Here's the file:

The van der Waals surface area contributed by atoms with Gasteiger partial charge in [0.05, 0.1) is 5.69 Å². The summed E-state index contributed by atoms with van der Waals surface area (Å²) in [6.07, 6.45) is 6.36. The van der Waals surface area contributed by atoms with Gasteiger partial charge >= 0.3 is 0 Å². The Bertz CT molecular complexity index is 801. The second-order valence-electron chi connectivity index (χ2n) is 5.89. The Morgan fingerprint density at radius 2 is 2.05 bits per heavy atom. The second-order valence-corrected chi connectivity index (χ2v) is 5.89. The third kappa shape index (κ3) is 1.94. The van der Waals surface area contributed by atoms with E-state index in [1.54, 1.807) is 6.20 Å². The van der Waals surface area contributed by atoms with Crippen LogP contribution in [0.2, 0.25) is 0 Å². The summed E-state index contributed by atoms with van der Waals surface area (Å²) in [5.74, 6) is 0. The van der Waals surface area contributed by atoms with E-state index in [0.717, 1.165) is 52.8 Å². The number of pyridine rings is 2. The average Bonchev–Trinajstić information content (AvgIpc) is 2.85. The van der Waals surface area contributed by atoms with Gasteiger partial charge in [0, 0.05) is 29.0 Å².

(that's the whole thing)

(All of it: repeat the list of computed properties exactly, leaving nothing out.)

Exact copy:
The van der Waals surface area contributed by atoms with Gasteiger partial charge in [0.05, 0.1) is 5.69 Å². The summed E-state index contributed by atoms with van der Waals surface area (Å²) in [6.07, 6.45) is 6.36. The van der Waals surface area contributed by atoms with Gasteiger partial charge >= 0.3 is 0 Å². The Bertz CT molecular complexity index is 801. The second-order valence-electron chi connectivity index (χ2n) is 5.89. The Morgan fingerprint density at radius 2 is 2.05 bits per heavy atom. The second-order valence-corrected chi connectivity index (χ2v) is 5.89. The third kappa shape index (κ3) is 1.94. The van der Waals surface area contributed by atoms with E-state index in [1.54, 1.807) is 6.20 Å². The van der Waals surface area contributed by atoms with Crippen LogP contribution in [0.2, 0.25) is 0 Å². The summed E-state index contributed by atoms with van der Waals surface area (Å²) in [5.74, 6) is 0. The van der Waals surface area contributed by atoms with E-state index in [0.717, 1.165) is 52.8 Å². The number of pyridine rings is 2. The average Bonchev–Trinajstić information content (AvgIpc) is 2.85. The van der Waals surface area contributed by atoms with Gasteiger partial charge in [0, 0.05) is 29.0 Å².